Zoo Seeks Upgrades In Fire Protection

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By Michael E. Ruane
Washington Post Staff Writer
Monday, May 12, 2008

The blaze at the National Zoo began when a corroded aquarium lamp sparked in the Invertebrate House and started an electrical fire. The smoke was intense, but the flames were quickly discovered, staff was evacuated, and none of the insects, lobsters or other creatures in the building perished.

When zoo officials looked into the circumstances, however, they found, to their dismay, that the house's recently tested smoke alarms failed to activate. Further investigation showed that other fire protection systems across the zoo complex were also inadequate -- and in most cases, nonexistent.

In the aftermath of that fire two years ago -- and another small blaze in November -- zoo employees are immersed in a multi-year program to upgrade the zoo's fire detection and suppression, and smoke evacuation.

The need is dire, zoo officials said. Only 11 of 87 buildings have fully equipped sprinkler systems, and many cannot be operated because of inadequate water main pressure.

Fifteen buildings -- including the Great Ape House, the Bird House, the Reptile Discovery Center and the Small Mammal House -- have no sprinkler systems. And only 21 buildings have fire detection and alarm systems.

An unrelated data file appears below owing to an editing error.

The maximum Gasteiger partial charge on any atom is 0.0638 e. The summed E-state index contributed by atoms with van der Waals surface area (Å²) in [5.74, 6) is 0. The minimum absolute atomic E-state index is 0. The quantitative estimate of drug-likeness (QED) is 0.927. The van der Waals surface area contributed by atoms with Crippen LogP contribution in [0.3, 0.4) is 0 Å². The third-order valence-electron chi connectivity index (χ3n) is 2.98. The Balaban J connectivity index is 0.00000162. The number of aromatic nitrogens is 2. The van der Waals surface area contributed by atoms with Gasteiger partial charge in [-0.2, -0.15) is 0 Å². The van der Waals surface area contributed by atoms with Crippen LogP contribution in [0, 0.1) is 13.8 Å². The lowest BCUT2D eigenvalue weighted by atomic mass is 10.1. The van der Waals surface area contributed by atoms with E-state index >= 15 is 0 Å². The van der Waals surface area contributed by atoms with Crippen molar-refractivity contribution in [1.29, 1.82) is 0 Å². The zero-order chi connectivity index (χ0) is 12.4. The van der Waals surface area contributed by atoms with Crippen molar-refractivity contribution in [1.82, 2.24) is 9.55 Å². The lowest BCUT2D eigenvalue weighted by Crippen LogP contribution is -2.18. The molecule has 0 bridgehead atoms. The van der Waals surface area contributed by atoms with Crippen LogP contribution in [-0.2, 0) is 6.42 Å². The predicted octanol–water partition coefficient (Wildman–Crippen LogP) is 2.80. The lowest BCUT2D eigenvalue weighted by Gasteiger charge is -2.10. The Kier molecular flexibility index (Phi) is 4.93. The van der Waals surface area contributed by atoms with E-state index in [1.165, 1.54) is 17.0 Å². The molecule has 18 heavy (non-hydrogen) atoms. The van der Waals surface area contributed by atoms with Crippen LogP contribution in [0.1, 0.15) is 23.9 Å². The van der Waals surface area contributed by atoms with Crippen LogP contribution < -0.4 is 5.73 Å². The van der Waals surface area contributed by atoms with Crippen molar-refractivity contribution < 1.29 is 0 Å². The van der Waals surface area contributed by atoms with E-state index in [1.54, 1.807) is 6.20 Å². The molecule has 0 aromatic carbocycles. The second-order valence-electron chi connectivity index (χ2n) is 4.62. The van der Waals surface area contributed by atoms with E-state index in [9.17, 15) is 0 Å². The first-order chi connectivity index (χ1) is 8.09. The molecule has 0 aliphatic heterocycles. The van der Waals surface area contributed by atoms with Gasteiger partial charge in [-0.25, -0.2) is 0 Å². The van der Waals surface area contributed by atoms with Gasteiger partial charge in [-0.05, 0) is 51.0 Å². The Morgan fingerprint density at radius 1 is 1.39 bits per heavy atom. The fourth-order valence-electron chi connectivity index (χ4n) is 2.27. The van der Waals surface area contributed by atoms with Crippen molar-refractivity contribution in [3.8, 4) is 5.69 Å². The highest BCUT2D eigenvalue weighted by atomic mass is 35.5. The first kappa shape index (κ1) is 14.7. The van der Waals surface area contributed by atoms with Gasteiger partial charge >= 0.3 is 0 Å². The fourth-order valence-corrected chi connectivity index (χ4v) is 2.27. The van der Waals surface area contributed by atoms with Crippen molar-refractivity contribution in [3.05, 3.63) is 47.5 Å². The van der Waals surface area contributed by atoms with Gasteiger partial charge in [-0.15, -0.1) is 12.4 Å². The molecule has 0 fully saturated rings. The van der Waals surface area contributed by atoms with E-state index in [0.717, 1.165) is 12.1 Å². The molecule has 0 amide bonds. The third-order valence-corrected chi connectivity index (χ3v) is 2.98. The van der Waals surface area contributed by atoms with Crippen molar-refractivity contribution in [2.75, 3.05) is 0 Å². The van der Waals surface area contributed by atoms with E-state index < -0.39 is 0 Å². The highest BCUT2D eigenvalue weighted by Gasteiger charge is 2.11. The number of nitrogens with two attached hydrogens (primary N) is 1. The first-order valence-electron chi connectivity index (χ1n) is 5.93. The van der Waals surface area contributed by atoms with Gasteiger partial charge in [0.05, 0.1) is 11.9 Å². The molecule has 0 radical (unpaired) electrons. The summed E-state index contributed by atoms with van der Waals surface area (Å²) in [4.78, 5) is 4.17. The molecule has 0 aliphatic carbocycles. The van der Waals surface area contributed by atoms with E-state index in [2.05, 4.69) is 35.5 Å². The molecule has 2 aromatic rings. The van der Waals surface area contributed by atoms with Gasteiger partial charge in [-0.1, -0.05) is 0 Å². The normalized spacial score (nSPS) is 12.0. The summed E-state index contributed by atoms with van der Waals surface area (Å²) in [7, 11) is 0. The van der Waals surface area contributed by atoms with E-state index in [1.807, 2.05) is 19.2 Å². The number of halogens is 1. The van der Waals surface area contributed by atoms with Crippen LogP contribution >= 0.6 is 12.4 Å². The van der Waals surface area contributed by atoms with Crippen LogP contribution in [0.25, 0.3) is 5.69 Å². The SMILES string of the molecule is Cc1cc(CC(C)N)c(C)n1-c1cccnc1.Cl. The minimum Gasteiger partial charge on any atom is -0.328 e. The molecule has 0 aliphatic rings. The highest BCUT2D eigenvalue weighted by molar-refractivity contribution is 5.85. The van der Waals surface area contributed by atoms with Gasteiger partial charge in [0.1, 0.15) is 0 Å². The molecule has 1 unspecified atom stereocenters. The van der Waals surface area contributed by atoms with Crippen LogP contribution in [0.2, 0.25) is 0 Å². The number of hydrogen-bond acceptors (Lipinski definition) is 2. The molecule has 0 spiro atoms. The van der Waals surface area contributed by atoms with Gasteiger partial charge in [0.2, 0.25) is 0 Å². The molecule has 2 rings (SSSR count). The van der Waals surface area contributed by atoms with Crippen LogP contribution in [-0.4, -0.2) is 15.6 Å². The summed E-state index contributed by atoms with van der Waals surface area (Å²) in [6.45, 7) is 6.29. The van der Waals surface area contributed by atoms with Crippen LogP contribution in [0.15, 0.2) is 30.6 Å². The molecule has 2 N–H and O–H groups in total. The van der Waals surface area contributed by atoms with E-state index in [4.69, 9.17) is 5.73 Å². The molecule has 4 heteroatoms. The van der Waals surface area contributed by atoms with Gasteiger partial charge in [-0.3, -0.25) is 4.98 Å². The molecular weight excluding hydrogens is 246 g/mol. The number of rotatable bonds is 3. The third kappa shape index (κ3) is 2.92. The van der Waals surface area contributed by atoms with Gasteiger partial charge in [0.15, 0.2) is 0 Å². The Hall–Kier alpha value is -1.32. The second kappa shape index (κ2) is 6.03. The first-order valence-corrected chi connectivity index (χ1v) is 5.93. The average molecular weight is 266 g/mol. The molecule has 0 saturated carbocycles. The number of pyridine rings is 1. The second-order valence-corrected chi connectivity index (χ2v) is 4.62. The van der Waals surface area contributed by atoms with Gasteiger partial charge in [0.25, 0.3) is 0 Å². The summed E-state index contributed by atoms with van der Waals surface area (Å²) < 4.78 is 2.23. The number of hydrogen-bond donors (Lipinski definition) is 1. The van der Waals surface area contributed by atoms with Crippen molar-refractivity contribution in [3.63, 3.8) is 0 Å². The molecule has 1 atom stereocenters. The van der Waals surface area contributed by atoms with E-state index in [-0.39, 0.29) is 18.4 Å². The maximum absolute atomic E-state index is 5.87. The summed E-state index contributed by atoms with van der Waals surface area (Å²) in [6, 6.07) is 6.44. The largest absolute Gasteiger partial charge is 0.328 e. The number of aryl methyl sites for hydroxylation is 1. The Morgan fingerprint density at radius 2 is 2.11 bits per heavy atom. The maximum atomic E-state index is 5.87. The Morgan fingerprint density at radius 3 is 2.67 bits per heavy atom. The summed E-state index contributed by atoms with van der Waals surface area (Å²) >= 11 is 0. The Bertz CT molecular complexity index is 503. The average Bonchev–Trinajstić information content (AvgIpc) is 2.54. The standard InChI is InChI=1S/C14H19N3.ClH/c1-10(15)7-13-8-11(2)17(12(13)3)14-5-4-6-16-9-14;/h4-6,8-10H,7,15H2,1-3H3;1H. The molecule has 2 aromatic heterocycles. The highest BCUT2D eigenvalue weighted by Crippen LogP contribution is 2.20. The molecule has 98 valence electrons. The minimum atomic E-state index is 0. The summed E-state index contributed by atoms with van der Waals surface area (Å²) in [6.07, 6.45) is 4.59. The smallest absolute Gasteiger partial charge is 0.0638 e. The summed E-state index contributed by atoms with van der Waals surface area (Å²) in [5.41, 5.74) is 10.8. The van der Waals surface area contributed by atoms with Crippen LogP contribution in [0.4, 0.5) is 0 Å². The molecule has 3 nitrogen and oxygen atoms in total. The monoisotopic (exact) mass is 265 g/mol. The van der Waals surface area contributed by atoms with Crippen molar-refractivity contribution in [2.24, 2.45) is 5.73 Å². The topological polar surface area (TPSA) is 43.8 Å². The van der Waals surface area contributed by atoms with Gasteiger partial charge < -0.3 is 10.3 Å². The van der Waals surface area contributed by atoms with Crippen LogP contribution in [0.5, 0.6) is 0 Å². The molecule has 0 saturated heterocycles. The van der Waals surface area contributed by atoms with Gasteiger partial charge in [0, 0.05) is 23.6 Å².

"This issue is what wakes me up at 3 o'clock in the morning," zoo Director John Berry said in a recent interview. "Wide awake."

Zoo officials said they want to avoid the kind of tragedy that struck the Philadelphia Zoo on Dec. 24, 1995, when 23 animals, including gorillas, orangutans, lemurs and gibbons, died in a disastrous fire inside a zoo enclosure that had no sprinklers.

"We're holding our breath," Berry said. "Until we get this done, we are in the same vulnerable place."

Berry said the April 2006 fire broke out in the morning after the staff had arrived. He said the smoke alarm didn't activate because the smoke didn't reach it.

"If this had happened three hours earlier, before any employees had shown up," he said, "we would have lost the entire collection and the whole house."

"It was, to me, a huge wake-up call," he said, adding that he realized "this is the most urgent and significant issue that the National Zoo faces."

This summer, the zoo plans to begin the next phase of its water main replacement program. Two years ago, the old main entering the zoo from Connecticut Avenue was replaced as part of the construction of the zoo's new Asia Trail exhibit.


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